Murray is a state advisor for the extreme anti-immigrant group Federation for American Immigration Reform (FAIR). She is a regular attendee at FAIR’s annual “Hold Their Feet to the Fire” event in Washington, D.C. In 2011, Murray spoke at an anti-immigrant “Protect American Jobs Rally” in her home state of Michigan. Anti-immigrant politicians with ties to FAIR also spoke at the event. In September 2013, Murray, along with FAIR field representative Robert Najmulski, was listed as a speaker at a “Citizens Rising Against Illegal Immigration” event in Chester, Ohio.

Murray is also a liaison/public speaker for U.S., Inc., a Michigan-based extreme anti-immigrant umbrella organization founded by racist John Tanton, the founder of the modern-day anti-immigrant movement. Tanton also founded FAIR in 1979. U.S., Inc. runs a number of “projects” includ­ing Tanton’s pub­lish­ing house, the Social Con­tract Press, which pub­lishes racist books, such as Jean Raspail’s Camp of the Saints, and sells books by racists such as Sam Fran­cis, Wayne Lut­ton and Peter Brimelow.

Despite efforts by the anti-immigrant movement to portray the protests in Michigan and California as spontaneous responses by residents, the evidence suggests that in both cases, longtime anti-immigrant activists with close ties to the movement played a major role in both events.

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February 5, 2014

ProEnglish Attacks Super Bowl Ad Promoting America’s Diversity

The anti-immigrant group ProEnglish is asking its activists to contact Coca-Cola about an ad the corporation aired during the Super Bowl depicting people of different ethnicities singing “America, the Beautiful” in a number of different languages.  ProEnglish claims the ad “directly undermined the spirit of national unity ‘America, the Beautiful’ was intended to foster.” The group went one step further, claiming Coke should “promote civic unity, not disunity.”pro-english-liberty-bell-adl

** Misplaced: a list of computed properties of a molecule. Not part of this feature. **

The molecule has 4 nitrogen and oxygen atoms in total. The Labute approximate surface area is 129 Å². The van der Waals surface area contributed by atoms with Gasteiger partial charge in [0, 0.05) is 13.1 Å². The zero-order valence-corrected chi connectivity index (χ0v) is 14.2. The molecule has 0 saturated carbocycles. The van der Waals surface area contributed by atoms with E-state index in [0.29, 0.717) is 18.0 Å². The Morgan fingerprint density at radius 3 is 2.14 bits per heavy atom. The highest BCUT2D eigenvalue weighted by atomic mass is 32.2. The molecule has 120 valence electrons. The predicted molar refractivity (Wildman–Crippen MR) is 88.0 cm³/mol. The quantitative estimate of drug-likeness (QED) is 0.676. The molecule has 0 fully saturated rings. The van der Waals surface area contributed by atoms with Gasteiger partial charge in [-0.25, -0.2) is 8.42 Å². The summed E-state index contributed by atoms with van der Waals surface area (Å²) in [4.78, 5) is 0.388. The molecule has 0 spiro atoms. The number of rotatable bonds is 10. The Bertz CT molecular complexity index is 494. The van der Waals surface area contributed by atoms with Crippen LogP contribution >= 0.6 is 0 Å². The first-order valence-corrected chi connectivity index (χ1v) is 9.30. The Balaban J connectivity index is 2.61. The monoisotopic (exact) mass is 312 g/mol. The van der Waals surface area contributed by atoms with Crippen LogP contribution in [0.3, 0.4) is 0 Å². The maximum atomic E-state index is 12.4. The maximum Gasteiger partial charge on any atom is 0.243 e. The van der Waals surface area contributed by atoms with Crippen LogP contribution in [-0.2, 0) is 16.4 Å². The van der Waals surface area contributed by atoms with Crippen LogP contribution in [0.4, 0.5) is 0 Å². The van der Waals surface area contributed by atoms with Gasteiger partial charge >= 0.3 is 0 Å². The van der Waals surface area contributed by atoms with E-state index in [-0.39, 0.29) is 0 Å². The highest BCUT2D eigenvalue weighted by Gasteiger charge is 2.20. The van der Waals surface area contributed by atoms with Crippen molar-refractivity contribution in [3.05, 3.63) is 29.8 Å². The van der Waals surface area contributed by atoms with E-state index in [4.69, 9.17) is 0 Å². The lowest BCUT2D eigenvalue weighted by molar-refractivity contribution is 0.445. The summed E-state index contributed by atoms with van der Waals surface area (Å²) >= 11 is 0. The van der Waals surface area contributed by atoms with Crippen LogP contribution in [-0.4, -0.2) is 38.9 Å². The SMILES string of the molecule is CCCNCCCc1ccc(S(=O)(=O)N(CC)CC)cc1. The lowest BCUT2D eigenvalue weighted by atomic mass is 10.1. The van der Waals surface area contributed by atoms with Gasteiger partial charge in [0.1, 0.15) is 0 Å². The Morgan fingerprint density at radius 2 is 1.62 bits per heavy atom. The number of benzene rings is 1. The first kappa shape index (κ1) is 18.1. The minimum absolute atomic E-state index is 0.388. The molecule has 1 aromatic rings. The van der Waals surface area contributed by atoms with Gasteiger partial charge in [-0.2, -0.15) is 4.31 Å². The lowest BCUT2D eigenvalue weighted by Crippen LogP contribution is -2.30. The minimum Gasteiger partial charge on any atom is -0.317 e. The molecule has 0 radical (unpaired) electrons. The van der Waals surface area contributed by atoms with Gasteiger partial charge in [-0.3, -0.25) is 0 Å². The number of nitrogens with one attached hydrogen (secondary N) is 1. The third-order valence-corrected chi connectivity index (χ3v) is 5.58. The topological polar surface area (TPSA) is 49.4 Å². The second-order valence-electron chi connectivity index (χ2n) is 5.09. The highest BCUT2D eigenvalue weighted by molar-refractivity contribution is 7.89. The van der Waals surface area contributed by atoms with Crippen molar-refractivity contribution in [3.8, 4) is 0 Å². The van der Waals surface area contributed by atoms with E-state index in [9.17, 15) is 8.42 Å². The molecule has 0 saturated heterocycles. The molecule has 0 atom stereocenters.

ProEnglish’s attacks on the Coca-Cola Corporation should be seen in light of its nativist agenda and xenophobic origins and ties. John Tanton, the racist architect of the modern-day anti-immigrant movement, founded ProEnglish in 1994. Tanton once wrote, “I’ve come to the point of view that for European-American society and culture to persist requires a European-American majority, and a clear one at that.” Tanton remains on the ProEnglish board to this day and though the organization is based in DC, it remains a “self-governing project” of Tanton’s Michigan-based umbrella anti-immigrant organization, U.S., Inc.

The goals of ProEnglish are to pass English-only bills at the local and state level as well as to make English the official language of the United States. These laws are often divisive. They limit access to the full range of government rights and benefits for immigrants residing in the United States. These laws also do not include steps to establish programs where immigrants can learn English. ProEnglish’s agenda divides communities in the United States over the issue of immigration.

The organization’s staff and activities are also problematic.  ProEnglish’s executive director, Robert Vandervoort, is report­edly the for­mer head of the white suprema­cist group Chicagoland Friends of Amer­i­can Renais­sance, a local chap­ter of the white suprema­cist orga­ni­za­tion Amer­i­can Renais­sance. ProEnglish sponsored a panel at the 2012 CPAC conference in Washington, D.C., featuring a number of racist speakers including Peter Brimelow, founder of the racist anti-immigrant website VDARE and John Derbyshire, a racist former National Review contributor who spoke at the 2013 American Renaissance conference. Later in 2012, ProEnglish sent a letter to House and Senate leaders in opposition of the issue of Puerto Rican statehood. A number of racists signed the letter including John Vinson, a found­ing mem­ber of the League of the South (LOS), a racist neo-Confederate orga­ni­za­tion. Vin­son was cred­ited with draft­ing the “Kin­ism State­ment,” a set of guid­ing prin­ci­ples for a mod­ern white suprema­cist inter­pre­ta­tion of Chris­tian­ity called “Kin­ism.”